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James O’Keefe of Project Veritas vows revenge on CNN and Twitter after ban


James O’Keefe of Project Veritas, a day after being permanently banned from Twitter, says he is preparing to launch a legal broadside against Big Tech and the mainstream media.

“We’re going to sue CNN and we’re going to sue Twitter,” the combative 36-year-old conservative activist and guerrilla journalist told The Post during a Friday interview at his bunker-like headquarters on a non-descript street in Mamaroneck.

“We’re going to sue a bunch of other people and we’ll represent other people suing these organizations and represent a people’s defamation defense fund under the country’s libel laws — something that no one’s ever done before,” he said.

Twitter said it banned O’Keefe because he allegedly used multiple fake accounts to boost his following and tried to “artificially amplify or disrupt conversations through the use of multiple accounts.”

O’Keefe denies ever using fake accounts. He said he got the boot because of an embarrassing exposé of CNN he released Wednesday showing secretly-recorded video of a CNN director, Charles Chester, boasting that his network produced “propaganda” aimed at defeating President Trump in the 2020 election. Chester was also caught on tape saying CNN played up the COVID-19 death toll for ratings.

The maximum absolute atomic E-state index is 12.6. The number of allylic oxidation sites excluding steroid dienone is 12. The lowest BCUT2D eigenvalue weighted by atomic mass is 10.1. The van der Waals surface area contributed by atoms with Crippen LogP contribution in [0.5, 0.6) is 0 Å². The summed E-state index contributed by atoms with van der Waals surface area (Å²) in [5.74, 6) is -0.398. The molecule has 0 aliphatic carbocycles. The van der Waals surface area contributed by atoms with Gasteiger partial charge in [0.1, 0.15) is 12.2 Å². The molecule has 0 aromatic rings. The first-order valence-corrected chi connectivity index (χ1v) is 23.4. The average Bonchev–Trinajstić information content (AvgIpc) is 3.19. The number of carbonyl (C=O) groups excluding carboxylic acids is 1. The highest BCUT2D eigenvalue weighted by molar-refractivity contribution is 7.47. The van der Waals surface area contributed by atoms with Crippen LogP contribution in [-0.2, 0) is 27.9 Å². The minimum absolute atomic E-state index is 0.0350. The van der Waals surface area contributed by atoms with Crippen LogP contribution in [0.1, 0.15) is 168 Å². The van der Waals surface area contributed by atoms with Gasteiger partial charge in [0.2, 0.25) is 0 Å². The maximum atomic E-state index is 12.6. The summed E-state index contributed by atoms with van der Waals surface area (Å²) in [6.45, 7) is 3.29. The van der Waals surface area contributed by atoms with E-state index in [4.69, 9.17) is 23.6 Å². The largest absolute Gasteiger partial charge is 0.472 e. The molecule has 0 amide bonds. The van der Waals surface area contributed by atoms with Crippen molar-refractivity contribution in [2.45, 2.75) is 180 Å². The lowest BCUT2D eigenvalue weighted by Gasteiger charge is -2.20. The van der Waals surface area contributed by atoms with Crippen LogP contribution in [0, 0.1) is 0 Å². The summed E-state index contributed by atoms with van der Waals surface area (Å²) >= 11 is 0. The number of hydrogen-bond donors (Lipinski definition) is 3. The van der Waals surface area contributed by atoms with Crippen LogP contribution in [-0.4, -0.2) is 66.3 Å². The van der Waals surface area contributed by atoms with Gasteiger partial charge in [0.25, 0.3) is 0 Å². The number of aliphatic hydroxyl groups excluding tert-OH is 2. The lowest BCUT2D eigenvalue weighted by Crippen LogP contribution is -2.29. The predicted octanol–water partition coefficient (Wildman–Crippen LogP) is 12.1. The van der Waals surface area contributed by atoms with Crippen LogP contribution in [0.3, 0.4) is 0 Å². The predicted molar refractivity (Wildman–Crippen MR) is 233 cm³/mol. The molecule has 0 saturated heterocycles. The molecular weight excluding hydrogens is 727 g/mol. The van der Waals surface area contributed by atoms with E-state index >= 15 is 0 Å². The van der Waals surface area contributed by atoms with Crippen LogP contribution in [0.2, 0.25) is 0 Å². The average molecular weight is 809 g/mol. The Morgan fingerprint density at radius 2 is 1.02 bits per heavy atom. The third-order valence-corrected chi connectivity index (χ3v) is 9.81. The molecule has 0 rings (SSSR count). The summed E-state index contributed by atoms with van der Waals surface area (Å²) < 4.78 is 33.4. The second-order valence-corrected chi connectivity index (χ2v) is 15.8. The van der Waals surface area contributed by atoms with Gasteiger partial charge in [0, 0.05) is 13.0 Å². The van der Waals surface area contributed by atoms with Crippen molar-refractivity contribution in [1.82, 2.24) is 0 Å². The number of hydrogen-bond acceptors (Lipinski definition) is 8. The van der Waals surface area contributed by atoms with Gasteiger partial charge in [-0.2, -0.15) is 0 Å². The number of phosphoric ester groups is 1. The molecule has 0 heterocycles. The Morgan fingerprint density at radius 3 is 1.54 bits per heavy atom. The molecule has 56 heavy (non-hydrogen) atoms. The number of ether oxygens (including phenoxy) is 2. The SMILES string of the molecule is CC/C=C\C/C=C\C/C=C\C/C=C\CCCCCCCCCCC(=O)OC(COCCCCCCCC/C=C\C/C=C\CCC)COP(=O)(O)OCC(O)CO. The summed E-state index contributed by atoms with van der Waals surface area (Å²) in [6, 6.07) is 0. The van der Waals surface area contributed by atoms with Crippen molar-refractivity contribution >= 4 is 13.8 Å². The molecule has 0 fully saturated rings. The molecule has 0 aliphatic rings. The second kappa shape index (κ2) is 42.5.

Political activist James O'Keefe poses for a photo as he attends the New York screening of the Mike Cernovich film "Hoaxed" in Manhattan in New York City on Dec. 9, 2018.
Project Veritas was founded in 2010 “to investigate and expose corruption, dishonesty, self-dealing, waste, fraud and other misconduct,” according to its website.
REUTERS/Andrew Kelly

Project Veritas dropped another video Thursday in which Chester admitted the network is “trying to help” Black Lives Matter.